Nebraska at the New York Film Festival with Alexander Payne and Bruce Dern

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The newest movie by celebrated filmmaker Alexander Payne, Nebraska, is an arresting film about a man developing dementia who journeys with his son to claim a lottery win hundreds of miles away. Set in the state of its namesake, Nebraska displays the grit, humor, and taciturn spirit of the people of that state through powerful black-and-white imagery and the father–son relationship that develops throughout the film. Nominated for the Palme d'Or at the 2013 Cannes Film Festival, Nebraska is a favorite for the 2014 Academy Awards, especially in the Best Actor category.

In this panel held at the 2013 New York Film Festival, Alexander Payne, the filmmaker, and three of the film's primary actors—Bruce Dern, Will Foote, and June Squibb—talk about the experience of shooting the film. The creative, nourishing atmosphere that Payne created on set receives high praise from the actors, and Payne discusses several of the stylistic choices he made for the film.

Bruce Dern was awarded the Best Actor prize for Nebraska at the 2013 Cannes Film Festival for the role of Woody Grant. After half a century in the business, Nebraska has finally given Dern the chance to display his acting prowess outside of the villain role, a niche that earned him great respect from his early days in Western television shows such as Wagon Train (1963-1965) to films like the acclaimed Monster (2003). Dern masterfully inhabits the role of Woody, bringing forward the humanity of a character that could be written off as a curmudgeon.

Alexander Payne's first screenplay was the Golden-Globe-winning About Schmidt (2002), but it wasn't made into a film until twelve years after an earlier version of it served as his MFA project at the UCLA film school. Citizen Ruth (1996) set the tone for which his work would become known, films about quirky, irascible characters that represent modern American life with all its flaws and joys. Election garnered Payne his first Academy Award nomination for Best Adapted Screenplay, and Sideways (2004) won him that award as well as the Golden Globe for Best Motion Picture – Musical or Comedy. The Descendants (2011) also won the Oscar for Best Adapted Screenplay.

Will Forte plays David Grant in Nebraska. He is best known for his work on Saturday Night Live from 2002 to 2010. He has also done extensive voiceover work for television and movies including Bob's Burgers (2013) and Cloudy with a Chance of Meatballs (2009). Forte has acted in and written for multiple television series and motion pictures, many of which were done in concert with fellow Saturday Night Live alums such as the Brothers Solomon (2007) and MacGruber (2010).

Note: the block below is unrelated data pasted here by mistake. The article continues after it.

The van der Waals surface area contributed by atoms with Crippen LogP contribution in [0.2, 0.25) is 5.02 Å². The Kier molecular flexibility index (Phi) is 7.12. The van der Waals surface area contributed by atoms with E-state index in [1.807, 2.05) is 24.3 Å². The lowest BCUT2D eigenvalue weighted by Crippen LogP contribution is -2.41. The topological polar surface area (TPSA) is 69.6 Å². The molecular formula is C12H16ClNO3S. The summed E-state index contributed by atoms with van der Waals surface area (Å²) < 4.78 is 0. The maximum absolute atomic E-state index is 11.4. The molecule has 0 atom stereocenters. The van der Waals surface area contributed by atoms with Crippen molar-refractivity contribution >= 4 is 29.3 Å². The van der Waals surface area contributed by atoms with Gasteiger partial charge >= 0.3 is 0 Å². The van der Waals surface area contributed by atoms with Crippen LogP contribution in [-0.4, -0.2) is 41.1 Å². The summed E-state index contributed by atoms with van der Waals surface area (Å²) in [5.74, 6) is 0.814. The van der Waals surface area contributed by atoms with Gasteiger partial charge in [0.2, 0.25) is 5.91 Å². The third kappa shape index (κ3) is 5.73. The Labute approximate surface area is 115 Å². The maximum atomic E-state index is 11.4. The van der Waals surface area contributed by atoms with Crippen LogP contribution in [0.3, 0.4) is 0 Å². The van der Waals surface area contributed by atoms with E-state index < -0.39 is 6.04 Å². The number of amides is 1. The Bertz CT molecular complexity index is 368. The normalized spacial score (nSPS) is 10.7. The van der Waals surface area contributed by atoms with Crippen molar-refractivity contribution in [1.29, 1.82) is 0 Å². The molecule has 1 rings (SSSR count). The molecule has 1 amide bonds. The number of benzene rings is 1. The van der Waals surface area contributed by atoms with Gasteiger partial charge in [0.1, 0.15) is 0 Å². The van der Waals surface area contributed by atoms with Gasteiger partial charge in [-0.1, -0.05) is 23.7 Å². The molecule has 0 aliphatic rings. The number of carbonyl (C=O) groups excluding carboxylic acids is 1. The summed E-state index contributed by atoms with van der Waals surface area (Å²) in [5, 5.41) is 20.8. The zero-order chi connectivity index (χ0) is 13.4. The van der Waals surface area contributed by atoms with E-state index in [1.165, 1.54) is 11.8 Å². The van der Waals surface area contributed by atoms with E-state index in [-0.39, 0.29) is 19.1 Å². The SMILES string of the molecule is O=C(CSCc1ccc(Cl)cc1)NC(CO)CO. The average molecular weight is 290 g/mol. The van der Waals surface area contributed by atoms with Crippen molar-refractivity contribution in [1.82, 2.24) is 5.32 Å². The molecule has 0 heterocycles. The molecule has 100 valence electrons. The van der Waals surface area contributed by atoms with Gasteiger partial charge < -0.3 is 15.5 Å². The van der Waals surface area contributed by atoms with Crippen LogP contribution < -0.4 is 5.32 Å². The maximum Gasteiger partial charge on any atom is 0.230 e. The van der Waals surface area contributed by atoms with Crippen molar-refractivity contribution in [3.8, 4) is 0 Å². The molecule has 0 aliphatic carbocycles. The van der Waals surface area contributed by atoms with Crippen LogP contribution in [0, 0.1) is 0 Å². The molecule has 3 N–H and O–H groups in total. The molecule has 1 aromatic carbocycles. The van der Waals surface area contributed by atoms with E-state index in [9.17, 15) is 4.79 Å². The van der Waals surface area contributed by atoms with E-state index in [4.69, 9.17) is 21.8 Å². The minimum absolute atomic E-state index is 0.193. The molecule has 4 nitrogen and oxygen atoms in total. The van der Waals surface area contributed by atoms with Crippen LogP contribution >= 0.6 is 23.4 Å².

June Squibb, who plays Kate Grant in Nebraska, also starred in Alexander Payne's 2002 film About Schmidt. Her first film role was in Woody Allen's Alice (1990). Since then she has been cast in many award-winning films including the Age of Innocence (1992) and Far from Heaven (2002). She has guest-starred in numerous television shows as well, most extensively in the Ghost Whisperer and the Young and the Restless.

 

 

Payne shares how the pacing of Nebraska was directly taken from the screenplay's austere and crisp style of writing, including its deadpan humor. The landscape and people of Nebraska complemented that mode of storytelling.
Dern credits Payne's filmmaking style and the film's crew with creating a space wherein he could fully envelop Woody's light, warmth, and grumpiness. Nebraska is one of the few film sets on which Dern's been able to trust everyone else to make the picture.

Dern compares working with the King of Marvin Gardens' filmmaker, Bob Rafelson, with working with Alexander Payne for Nebraska. To explain, he talks about Rafelson insisting on shooting a particular scene with Jack Palance for 17 takes on the set of the Greatest Show on Earth. They kept going until Rafelson felt the goose bumps he desired. Payne, on the other hand, does a lot of his filmmaking in the casting itself.

 

Dern was stunned by the quality of Nebraska's script, which Payne had given him to read and consider in the early 2000s. A toy truck sent to Payne signaled Dern's intent to play the role. In this clip, Dern also shares his deep respect for how Payne works with actors.

 

Payne explains why he chose black-and-white coloring to tell the story of Nebraska. He had been waiting for the right film to fit that medium, and it needed to be one with a smaller budget as well. He credits the black-and-white footage with making the film beautiful to watch.

 

Payne shares how the pacing of Nebraska was directly taken from the screenplay's austere and crisp style of writing, including its deadpan humor. The landscape and people of Nebraska complemented that mode of storytelling.

 

June Squibb didn't find playing the role of Kate Grant that unique of an undertaking. She appreciated it more for just being a plain-good role than being one written for an older actress.

 

Dern compares working with the King of Marvin Gardens' filmmaker, Bob Rafelson, with working with Alexander Payne for Nebraska. To explain, he talks about Rafelson insisting on shooting a particular scene with Jack Palance for 17 takes on the set of the Greatest Show on Earth. They kept going until Rafelson felt the goose bumps he desired. Payne, on the other hand, does a lot of his filmmaking in the casting itself.

 

 

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